“We’re just getting started and the data has just been put together,” says Stephen Page, swine unit manager.
“But from what I can see, it’s clear that the number of piglets per sow is already higher, with the first sows going through the new unit averaging 12 weaned pigs per litter.”
The feed intake of a sow and a piglet also increased, indicating stronger and better growing offspring, he adds.
But does combining agricultural practice and education compromise the economic performance of the unit? Mr. Salmon is adamant no.
“The headmaster of the college demands excellence in everything we do, so we are completely commercial,” he says. “It is the college’s vision to farm profitably, sustainably and demonstrate best practices.
Finished pigs are sold to Thames Valley Cambac and slaughtered by Cheales in Essex, usually weighing between 115 and 120kg live weight.
“We are aiming for Freedom Foods status, to generate a bounty, and the plan is that some whole carcasses will come back for use in our new school of butchery.”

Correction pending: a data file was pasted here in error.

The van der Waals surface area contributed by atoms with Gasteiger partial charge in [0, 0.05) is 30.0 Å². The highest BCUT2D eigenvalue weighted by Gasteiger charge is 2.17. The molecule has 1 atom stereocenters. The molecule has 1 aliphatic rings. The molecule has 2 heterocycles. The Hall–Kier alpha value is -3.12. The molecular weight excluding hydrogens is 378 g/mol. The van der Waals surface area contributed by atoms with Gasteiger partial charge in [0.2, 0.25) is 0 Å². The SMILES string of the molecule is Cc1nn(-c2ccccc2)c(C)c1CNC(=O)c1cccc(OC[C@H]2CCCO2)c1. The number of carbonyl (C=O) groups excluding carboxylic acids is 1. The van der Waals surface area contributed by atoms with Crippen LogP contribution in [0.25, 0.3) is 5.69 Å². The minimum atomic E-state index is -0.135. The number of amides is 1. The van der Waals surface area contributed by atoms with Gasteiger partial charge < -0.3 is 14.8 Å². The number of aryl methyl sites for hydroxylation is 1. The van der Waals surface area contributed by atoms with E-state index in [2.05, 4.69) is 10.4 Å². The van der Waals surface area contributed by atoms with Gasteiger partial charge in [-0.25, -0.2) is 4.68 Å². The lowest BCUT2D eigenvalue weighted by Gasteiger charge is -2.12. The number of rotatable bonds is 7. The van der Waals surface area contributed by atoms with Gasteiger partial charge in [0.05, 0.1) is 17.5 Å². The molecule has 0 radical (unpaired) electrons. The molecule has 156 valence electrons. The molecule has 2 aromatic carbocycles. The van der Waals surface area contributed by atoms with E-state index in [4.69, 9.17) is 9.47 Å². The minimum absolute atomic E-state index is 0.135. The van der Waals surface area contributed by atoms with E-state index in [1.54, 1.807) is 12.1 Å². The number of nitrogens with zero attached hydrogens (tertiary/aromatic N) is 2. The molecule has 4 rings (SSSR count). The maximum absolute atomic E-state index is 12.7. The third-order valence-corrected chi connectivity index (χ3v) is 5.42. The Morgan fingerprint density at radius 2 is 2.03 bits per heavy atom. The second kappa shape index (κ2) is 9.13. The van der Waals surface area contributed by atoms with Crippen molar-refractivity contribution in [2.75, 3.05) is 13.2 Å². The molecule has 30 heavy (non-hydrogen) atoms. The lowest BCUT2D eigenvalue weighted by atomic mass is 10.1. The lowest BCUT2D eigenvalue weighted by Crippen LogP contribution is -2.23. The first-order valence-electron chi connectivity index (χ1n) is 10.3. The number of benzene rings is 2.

Mr Salmon says the unit hasn’t been hit too hard by the current crisis affecting the pig sector – apart from low prices and rising input costs.
“We’re a relatively small player and our hogs have moved freely except for a few delayed Christmas loadouts,” he says.
“The new unit has spare capacity if needed, but luckily that hasn’t been the case so far.”
Being a mixed farm, the different businesses can also support others in times of economic hardship.
Pig production in Plumpton
The new site consists of three separate buildings and a covered manure store.
The new farrowing house can house 40 sows and their offspring and incorporates new, high-level welfare features.